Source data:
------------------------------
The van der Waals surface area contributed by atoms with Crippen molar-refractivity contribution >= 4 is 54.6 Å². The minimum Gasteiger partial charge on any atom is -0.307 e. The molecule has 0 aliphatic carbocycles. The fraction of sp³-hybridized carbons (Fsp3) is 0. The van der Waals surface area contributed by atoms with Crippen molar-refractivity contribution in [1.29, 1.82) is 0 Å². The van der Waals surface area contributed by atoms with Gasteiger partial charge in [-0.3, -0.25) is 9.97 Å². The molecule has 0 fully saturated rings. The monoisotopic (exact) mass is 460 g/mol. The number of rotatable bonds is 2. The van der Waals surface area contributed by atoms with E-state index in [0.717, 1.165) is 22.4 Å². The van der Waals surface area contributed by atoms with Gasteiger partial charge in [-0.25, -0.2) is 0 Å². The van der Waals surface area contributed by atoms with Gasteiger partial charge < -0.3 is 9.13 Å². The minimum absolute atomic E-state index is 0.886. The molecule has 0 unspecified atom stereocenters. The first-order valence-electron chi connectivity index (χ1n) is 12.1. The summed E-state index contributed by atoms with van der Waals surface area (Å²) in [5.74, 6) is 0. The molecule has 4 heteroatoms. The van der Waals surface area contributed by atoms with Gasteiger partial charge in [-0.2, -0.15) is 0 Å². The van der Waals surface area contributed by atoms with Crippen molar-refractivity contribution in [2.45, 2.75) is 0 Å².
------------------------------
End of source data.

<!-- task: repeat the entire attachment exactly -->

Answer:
The van der Waals surface area contributed by atoms with Crippen molar-refractivity contribution >= 4 is 54.6 Å². The minimum Gasteiger partial charge on any atom is -0.307 e. The molecule has 0 aliphatic carbocycles. The fraction of sp³-hybridized carbons (Fsp3) is 0. The van der Waals surface area contributed by atoms with Crippen molar-refractivity contribution in [1.29, 1.82) is 0 Å². The van der Waals surface area contributed by atoms with Gasteiger partial charge in [-0.3, -0.25) is 9.97 Å². The molecule has 0 fully saturated rings. The monoisotopic (exact) mass is 460 g/mol. The number of rotatable bonds is 2. The van der Waals surface area contributed by atoms with E-state index in [0.717, 1.165) is 22.4 Å². The van der Waals surface area contributed by atoms with Gasteiger partial charge in [-0.25, -0.2) is 0 Å². The van der Waals surface area contributed by atoms with Gasteiger partial charge < -0.3 is 9.13 Å². The minimum absolute atomic E-state index is 0.886. The molecule has 0 unspecified atom stereocenters. The first-order valence-electron chi connectivity index (χ1n) is 12.1. The summed E-state index contributed by atoms with van der Waals surface area (Å²) in [5.74, 6) is 0. The molecule has 4 heteroatoms. The van der Waals surface area contributed by atoms with Gasteiger partial charge in [-0.2, -0.15) is 0 Å². The van der Waals surface area contributed by atoms with Crippen molar-refractivity contribution in [2.45, 2.75) is 0 Å².